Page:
Product Management

How do you say no?

There’s so much to build, and the CEO often has 10 new ideas a day. To safeguard your team’s focus, you need to say no. What are some of your best tips on answering to yet another feature request?

  • Author of at Lateral Leadership: A Practical Guide for Agile Product Managers.

    Investing more time "upfront" in the clarification of your strategy, goals (e.g. using OKR) and mission briefings for upcoming projects. The important aspect is to collaborate on these using clear language and avoid jargon. This way, you will have a clear reference to point to when it's time to debate (potential) pet project ideas. If your boss is more of a numbers guy, I recommend embracing an objective scoring criterion like the ICE score to rank ideas in a clear order.

    Ask Tim a follow-up question!

    Ask a question
  • The Team at JAM

    You’re drowning in feature requests and “genius ideas” flooding you from all corners? There is an easy fix!

    Ok, no, there isn’t. This is just another day in the life of a Product Manager. You can’t stop the flood, but you can learn to deal with it. How? By learning to say "no". And this is a tricky dance.

    Know your principles

    Establish a clear system of assigning value to feature requests. For example, count the number of users who mention a particular idea or problem. You can even assign values to people's opinion based on, for example, the length of interaction with your product. This will enable you to fend off team's requests without getting personal: “Your idea has an user impact score of 15. We have three others with a score of over 35.”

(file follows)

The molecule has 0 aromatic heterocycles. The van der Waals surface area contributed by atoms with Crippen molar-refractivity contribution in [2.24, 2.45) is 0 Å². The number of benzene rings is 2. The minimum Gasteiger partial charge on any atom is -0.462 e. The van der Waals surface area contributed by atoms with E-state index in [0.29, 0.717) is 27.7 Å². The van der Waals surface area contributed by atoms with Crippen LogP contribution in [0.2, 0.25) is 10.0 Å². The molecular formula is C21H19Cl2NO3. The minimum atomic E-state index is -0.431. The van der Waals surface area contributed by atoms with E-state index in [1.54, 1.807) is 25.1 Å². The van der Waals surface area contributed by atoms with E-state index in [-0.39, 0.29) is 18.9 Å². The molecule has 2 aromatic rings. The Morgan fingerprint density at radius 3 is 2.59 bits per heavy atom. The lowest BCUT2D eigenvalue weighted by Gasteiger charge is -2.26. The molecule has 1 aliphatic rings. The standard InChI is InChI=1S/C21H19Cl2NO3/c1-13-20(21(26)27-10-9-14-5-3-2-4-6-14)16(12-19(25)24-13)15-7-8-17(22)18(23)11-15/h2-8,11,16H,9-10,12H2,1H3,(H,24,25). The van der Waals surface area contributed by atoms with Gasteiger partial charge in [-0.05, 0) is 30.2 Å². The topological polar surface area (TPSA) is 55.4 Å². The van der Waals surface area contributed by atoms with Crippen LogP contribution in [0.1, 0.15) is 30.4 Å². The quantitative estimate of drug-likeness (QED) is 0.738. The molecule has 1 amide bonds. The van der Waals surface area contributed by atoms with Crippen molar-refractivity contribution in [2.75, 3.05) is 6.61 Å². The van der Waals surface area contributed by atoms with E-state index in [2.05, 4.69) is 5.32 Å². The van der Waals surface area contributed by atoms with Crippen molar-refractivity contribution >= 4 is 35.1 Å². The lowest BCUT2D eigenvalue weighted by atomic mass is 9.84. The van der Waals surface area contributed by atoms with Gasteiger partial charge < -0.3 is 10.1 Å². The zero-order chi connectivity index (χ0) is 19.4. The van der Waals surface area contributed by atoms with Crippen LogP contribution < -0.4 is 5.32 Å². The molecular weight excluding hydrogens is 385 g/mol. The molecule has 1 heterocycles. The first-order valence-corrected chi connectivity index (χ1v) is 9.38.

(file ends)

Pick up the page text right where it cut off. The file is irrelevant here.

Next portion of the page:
Commit

    We're not talking about git commits, but rather setting your mind on something. Create a culture where when you commit to an idea, you hold off measuring its impact until it’s executed. This gives you a guilt-free period of time to work on something, and a clear reason to say "no" to other requests. When someone excitedly suggests a new idea, say you’ll add it to the backlog. By the time the next ideas’ review comes up, there is a high chance passions will have dissipated.

    Estimate timeframes

    This is perhaps just an extra factor in the scoring process. You can commit to work on a feature that will take five full months to complete. But, consider it might prevent you from working on potential emergencies. It will also mean you won’t ship anything else during that time. Beyoncé, can you handle this? How about your users or investors? Highlight the time and opportunity cost to the idea giver to explain why their suggestion goes on the (never ending?) backlog.

    Remind others about the vision

    The company needs to operate with a shared vision in mind. The vision dictates the long term goal, which is built from smaller steps — daily decisions. If the steps don’t contribute to the vision, they are steps to a wrong dance. As a PM you lead the way.

    Ask JAM a follow-up question!

    Ask a question

Post your tip

Have something to add to this? We'd love to hear from you!

Post a tip

More tips like this...

Product Management
How can Product Managers stay sane when bombarded with ideas and feature requests from all parts of the business?
You work under a constant avalanche of requests. Each department and stakeholder tries to convince you *their* feature is the most important for the product. How do you manage their requests?
Product Management
How do you run a great user interview?
You're in discovery and searching for the problems you need to solve. Who do you speak to? Where do you find your potential users? And what questions do you ask to get the insights you need?
Product Management
How do you work effectively with (sometimes difficult) stakeholders?
Lead from a position of influence not authority. But how do you get there? And how do you get people on board and manage those different stakeholder expectations?
Product Management
Explain 'Product Management' to your grandmother. Go!
You're at a family dinner. Your grandmother is asking: "What is it that you do, exactly?" Explain your role to granny, and help others demystify their job to their family too.